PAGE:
Work with the experts and ensure that all your staff including senior leaders, middle managers, subject specialists, teachers and support staff are all equipped and ready to deliver a seamless and sequential curriculum. Create a curriculum offer that is designed to embrace knowledge, focus on skills and identify cross-curricular and subject specific concepts that will allow pupils to see connections and deepen their learning over time.

If you haven’t already and many have, start with our Re-thinking the curriculum suite, we have places available throughout the summer and autumn terms.

Collaboration and positive professional dialogue are key to creating the right culture to ensure all staff build on what they do well and what needs to change. Creating a coaching culture is by far the best way to ensure all staff are working together using professional dialogue to share good practice, develop highly effective strategies for learning and achieve the school vision.  For leaders and managers developing the coaching skills that will empower others to deliver the vision, rationale and ambition for curriculum change is profound. Join us at one of our coaching events highlighted below.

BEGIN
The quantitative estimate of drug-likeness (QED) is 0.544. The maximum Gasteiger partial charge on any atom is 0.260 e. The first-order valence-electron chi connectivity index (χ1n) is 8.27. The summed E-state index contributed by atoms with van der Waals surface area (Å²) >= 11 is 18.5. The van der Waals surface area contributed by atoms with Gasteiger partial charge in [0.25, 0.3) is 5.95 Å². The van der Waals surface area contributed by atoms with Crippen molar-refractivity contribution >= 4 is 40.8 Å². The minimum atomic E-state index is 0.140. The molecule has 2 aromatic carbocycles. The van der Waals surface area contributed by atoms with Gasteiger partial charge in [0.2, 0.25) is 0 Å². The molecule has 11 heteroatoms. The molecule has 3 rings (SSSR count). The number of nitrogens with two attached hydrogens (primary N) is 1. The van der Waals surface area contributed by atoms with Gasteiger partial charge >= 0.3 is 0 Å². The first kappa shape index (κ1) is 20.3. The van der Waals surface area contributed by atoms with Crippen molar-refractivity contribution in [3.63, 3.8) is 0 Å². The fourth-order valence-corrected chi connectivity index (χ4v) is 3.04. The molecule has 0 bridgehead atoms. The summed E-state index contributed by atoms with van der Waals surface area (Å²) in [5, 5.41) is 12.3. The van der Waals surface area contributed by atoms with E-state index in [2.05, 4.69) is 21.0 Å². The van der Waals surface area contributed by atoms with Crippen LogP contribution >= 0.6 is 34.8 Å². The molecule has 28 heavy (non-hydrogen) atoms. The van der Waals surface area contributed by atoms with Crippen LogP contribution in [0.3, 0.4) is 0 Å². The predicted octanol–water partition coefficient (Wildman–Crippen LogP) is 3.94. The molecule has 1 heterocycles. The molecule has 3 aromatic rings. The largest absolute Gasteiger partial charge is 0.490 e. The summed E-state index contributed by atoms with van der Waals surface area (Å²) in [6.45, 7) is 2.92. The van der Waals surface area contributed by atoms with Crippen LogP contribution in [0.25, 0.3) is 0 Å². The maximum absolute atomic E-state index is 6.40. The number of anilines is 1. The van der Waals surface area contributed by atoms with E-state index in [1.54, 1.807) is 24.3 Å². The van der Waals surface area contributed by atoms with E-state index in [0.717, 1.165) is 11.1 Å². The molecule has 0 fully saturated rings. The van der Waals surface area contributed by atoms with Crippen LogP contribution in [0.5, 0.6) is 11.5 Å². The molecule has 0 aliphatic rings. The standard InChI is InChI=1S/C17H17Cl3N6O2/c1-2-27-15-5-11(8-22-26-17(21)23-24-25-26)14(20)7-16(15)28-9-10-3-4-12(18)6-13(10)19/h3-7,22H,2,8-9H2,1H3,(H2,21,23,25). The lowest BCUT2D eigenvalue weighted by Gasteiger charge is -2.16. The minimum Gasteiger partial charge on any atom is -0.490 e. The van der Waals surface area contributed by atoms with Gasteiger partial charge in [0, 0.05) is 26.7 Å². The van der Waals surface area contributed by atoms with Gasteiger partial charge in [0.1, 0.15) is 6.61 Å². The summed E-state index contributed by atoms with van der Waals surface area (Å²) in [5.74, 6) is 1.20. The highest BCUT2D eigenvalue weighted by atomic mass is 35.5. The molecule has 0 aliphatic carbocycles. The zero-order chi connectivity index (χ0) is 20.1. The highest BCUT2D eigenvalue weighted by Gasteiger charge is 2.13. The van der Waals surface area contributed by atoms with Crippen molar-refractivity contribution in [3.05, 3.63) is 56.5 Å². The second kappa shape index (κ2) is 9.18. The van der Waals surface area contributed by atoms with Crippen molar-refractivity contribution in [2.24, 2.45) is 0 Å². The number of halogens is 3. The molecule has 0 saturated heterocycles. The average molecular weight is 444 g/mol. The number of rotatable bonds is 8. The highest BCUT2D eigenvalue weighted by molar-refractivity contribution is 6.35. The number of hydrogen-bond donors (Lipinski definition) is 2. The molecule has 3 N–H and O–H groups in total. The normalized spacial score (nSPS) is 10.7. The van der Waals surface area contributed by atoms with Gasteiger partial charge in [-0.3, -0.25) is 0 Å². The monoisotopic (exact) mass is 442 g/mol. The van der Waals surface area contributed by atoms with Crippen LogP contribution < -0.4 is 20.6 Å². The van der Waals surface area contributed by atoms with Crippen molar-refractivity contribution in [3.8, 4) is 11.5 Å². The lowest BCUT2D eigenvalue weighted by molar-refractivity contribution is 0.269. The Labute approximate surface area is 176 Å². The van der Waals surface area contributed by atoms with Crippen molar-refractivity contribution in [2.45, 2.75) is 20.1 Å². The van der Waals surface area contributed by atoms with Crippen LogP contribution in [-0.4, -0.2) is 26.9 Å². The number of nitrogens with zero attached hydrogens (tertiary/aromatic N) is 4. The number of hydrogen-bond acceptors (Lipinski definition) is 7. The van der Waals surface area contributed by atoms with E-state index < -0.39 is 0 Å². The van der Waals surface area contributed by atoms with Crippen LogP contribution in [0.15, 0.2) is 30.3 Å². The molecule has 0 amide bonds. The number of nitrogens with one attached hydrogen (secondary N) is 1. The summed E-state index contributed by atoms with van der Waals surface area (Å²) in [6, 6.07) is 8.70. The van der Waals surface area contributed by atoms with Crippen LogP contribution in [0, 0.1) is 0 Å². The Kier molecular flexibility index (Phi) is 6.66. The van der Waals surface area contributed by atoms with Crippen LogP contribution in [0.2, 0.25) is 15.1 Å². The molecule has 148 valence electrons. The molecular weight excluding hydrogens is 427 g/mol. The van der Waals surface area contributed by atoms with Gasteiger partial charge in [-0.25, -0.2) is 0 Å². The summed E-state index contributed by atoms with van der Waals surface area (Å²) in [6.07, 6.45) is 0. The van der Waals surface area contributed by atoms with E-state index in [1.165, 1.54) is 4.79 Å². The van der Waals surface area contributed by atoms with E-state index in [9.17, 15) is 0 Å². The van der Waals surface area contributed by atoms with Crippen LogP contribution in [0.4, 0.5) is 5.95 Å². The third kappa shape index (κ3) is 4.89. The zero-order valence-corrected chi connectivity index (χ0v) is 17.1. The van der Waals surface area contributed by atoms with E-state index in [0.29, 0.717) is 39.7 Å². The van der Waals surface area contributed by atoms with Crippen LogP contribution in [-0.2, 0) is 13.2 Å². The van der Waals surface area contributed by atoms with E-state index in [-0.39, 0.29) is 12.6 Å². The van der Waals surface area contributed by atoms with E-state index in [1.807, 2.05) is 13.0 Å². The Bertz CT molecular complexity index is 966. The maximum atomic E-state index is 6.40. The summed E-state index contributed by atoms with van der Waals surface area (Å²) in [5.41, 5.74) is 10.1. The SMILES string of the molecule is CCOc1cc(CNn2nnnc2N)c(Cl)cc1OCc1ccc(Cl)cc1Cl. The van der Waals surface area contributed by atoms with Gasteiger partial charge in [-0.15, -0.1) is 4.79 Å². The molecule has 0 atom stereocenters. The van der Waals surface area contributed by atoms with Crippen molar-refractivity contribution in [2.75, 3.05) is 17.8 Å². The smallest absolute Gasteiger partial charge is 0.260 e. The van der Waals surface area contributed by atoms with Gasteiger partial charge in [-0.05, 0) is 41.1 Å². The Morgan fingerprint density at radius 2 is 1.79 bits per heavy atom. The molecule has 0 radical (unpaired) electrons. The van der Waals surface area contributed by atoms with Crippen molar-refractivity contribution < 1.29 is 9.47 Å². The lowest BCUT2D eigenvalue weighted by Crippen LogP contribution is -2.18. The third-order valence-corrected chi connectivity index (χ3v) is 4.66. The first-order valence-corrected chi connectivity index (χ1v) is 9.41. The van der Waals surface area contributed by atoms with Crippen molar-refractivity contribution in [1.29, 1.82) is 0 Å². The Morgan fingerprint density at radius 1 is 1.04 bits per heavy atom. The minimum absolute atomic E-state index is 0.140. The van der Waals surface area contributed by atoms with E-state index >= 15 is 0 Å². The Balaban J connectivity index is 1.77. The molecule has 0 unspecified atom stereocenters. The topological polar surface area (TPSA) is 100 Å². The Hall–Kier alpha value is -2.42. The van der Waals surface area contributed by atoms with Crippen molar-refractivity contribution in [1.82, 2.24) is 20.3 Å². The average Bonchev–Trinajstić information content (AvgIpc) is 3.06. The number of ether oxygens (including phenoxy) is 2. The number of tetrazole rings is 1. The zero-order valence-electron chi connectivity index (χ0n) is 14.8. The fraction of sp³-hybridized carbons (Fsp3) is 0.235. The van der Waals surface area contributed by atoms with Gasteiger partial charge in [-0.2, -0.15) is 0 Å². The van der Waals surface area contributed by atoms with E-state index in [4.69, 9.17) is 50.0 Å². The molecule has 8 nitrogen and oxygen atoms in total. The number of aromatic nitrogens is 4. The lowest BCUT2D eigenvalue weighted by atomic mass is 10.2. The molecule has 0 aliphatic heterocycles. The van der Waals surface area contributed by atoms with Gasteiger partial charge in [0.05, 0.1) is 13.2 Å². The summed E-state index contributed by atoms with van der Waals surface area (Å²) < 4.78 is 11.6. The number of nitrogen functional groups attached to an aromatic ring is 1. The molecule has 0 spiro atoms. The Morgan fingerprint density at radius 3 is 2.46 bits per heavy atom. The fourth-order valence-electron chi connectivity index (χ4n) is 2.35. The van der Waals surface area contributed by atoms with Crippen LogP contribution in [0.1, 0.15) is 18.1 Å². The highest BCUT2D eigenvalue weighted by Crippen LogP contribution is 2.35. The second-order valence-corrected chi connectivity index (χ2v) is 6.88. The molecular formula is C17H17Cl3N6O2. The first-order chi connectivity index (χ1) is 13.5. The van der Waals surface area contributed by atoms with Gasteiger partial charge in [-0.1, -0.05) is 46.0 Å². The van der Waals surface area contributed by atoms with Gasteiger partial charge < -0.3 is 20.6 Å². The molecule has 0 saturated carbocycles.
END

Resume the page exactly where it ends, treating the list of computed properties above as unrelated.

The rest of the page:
For pastoral leaders who will have a pivotal role in assessing the impact of curriculum change on the well-being and learning potential of their pupils and for the SENCO where parity is high on the agenda as is a curriculum that meets the needs of pupils with special needs we have these tailor made training opportunities.

For Teachers and support staff coaching can have a significant impact on how well pupils can access the curriculum, deepen their learning, ensure that they become unconsciously competent in their use of skills and can access knowledge that will enter their long term memory as part of a process of deep learning over time. We have superb training opportunities with original and highly praised content.